QUad Stretcing to Help Anterior Pelvic Tilt
I’ve always had tight quadriceps. When kneeling, I couldn’t even touch my butt with my heels. It was kind of embarrassing, especially when visiting Japan where everyone can sit like that.
When I first got into serious strength training, I skipped proper warm-ups. I might have done some warm-up sets for squats and bench press, but I didn’t stretch.
After gaining some appreciable muscle mass in the legs, I figured the reason for my tight quads must be from the combination of not stretching and gaining leg mass.
When I finally looked at some pictures and realized I had some massive anterior pelvic tilt, I wondered if my tight quads caused my APT. Or could my APT have caused my tight quads?
Immediately, I began to stretch my quads and I noticed some improvement. The weird thing is the improvement only lasted for about 10 minutes. I thought the answer was to simply to stretch more often. I began stretching from 10 to 20 times a day. My flexibility got better and I really felt I was loosening up.
Although my flexibility was improving, when I would take my leg back, I would feel my leg vigorously wanting to pull forward no matter how much I stretched.
After about a month I realized it was futile. I still wasn’t even close to passing my SEA test. I didn’t have a flexibility problem. I had a stiffness problem.
I could increase the flexibility of the hip flexors and quads all I wanted, but until I increased the stiffness of the hamstrings, obliques, and glutes (HOG) to offset the pull of the hip flexors and quads, there would always be that same massive pull. I could have a ton of flexibility in my hip flexors and quadriceps, but they could still be dominant over HOG.
I began to exclusively focus on strength training my HOG’s.
I also stopped stretching. I finally began to notice some improvement in my SEA test.
Over time that nagging pull began to disappear. My SEA test got better. But then I reached a limit. I realized that even with proper strength (and thus stiffness), if a muscle is tight it’s going to remain tight.
Although the nagging pulling feeling decreased, my overall range of motion still wasn’t great so I began to focus on that. Voila! My SEA test improved even more.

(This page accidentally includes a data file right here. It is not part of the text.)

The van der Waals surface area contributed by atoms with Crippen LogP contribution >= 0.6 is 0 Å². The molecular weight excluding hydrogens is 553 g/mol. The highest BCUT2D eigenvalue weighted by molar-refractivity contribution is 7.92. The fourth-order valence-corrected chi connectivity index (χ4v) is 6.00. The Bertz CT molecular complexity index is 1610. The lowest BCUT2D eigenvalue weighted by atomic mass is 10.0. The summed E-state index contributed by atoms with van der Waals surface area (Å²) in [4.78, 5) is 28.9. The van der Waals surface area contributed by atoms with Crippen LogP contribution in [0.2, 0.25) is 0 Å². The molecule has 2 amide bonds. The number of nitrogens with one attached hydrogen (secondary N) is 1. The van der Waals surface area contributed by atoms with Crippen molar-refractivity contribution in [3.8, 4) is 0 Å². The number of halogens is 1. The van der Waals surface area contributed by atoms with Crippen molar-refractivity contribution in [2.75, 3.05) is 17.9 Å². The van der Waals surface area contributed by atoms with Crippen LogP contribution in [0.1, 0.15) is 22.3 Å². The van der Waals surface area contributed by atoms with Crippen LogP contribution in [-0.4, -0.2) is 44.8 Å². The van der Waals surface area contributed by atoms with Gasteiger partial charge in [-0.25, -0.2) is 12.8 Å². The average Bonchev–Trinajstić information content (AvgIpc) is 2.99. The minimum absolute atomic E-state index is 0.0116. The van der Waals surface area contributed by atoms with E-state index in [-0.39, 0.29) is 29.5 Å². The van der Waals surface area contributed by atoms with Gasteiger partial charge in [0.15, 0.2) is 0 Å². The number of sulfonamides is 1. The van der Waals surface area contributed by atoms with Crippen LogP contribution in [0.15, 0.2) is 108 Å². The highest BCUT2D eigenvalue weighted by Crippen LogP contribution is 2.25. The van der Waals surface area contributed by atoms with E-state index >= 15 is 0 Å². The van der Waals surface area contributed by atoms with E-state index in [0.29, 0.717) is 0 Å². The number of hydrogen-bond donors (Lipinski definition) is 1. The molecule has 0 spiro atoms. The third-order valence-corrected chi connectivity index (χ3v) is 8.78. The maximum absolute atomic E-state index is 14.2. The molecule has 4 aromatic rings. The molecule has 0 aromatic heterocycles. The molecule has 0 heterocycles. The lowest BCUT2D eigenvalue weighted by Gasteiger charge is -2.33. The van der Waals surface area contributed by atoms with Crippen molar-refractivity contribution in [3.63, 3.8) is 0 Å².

The benchmark that I used to stretch my quads was pretty simple: While standing or kneeling, can I touch my butt to my heel if my leg.
While I really like the Thomas Test, I’ve found that leg weight and gravity can give us false negatives. This basically means that your quadriceps could be tight, but the Thomas Test might not pick it up.
Because I realized that being in a neutral pelvic position was the most critical piece for my strength training, I didn't realize proper position would carry over into my stretches. I thought I would simply check my pelvic position while stretching my quads.
As I began to stretching my quads, my pelvis was definitely going into APT. When having a stick on my back, I could not touch my low back to my thumb. There was too much space between my low back and I was reinforcing my APT.
When I corrected this position, I couldn’t touch my heel to my butt without my low back going into significant lordosis. Or if I maintained my full neutral pelvic position, I couldn’t touch my butt to my heel.
I realized it was critical to both build up my ability to stretch my quadriceps, but also focus on maintaining a neutral pelvic position.
After awhile, I was able to touch my heel to my butt and to have a neutral pelvic position. For all clients who have tight quads and have APT, it is critical for them to maintain a neutral pelvic position while stretching their quads.
While some trainers might go for mobility before stability, I am reminded by one of my favorite physical therapists, Mike Reinold. He advocates for alignment first before mobility and
stability and I concur.
If you have someone who has limited mobility in the quadriceps (and probably any muscle for that matter), it is going to be more important to keep a neutral pelvic position. This is why at all costs, you should maintain a neutral pelvic position while you gradually increase your flexibility. Do not stretch into a range of motion which pulls you into an anterior pelvic tilt.
Over time, you will find that your range of motion increases while you can still maintain a neutral pelvic position. Eventually, you will be able to touch your heel to your butt. Give it time, make sure you are strengthening HOG, and stay neutral!